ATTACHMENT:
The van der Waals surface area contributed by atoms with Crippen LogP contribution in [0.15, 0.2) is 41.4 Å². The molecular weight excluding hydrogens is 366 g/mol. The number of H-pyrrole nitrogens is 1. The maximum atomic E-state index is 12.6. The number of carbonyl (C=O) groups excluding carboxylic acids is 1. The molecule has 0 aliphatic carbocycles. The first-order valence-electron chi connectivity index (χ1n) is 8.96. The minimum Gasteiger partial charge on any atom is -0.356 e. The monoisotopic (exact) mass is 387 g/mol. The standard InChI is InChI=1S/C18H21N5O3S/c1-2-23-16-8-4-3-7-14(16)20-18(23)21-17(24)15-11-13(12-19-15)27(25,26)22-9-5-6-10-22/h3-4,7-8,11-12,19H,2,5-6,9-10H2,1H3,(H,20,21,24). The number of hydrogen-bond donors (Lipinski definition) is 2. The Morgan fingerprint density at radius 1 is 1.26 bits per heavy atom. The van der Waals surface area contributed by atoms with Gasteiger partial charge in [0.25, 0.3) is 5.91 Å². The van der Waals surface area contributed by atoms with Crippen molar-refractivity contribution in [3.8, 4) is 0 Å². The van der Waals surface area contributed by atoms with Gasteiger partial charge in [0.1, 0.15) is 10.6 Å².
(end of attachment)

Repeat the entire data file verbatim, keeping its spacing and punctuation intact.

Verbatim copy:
The van der Waals surface area contributed by atoms with Crippen LogP contribution in [0.15, 0.2) is 41.4 Å². The molecular weight excluding hydrogens is 366 g/mol. The number of H-pyrrole nitrogens is 1. The maximum atomic E-state index is 12.6. The number of carbonyl (C=O) groups excluding carboxylic acids is 1. The molecule has 0 aliphatic carbocycles. The first-order valence-electron chi connectivity index (χ1n) is 8.96. The minimum Gasteiger partial charge on any atom is -0.356 e. The monoisotopic (exact) mass is 387 g/mol. The standard InChI is InChI=1S/C18H21N5O3S/c1-2-23-16-8-4-3-7-14(16)20-18(23)21-17(24)15-11-13(12-19-15)27(25,26)22-9-5-6-10-22/h3-4,7-8,11-12,19H,2,5-6,9-10H2,1H3,(H,20,21,24). The number of hydrogen-bond donors (Lipinski definition) is 2. The Morgan fingerprint density at radius 1 is 1.26 bits per heavy atom. The van der Waals surface area contributed by atoms with Gasteiger partial charge in [0.25, 0.3) is 5.91 Å². The van der Waals surface area contributed by atoms with Crippen molar-refractivity contribution in [3.8, 4) is 0 Å². The van der Waals surface area contributed by atoms with Gasteiger partial charge in [0.1, 0.15) is 10.6 Å².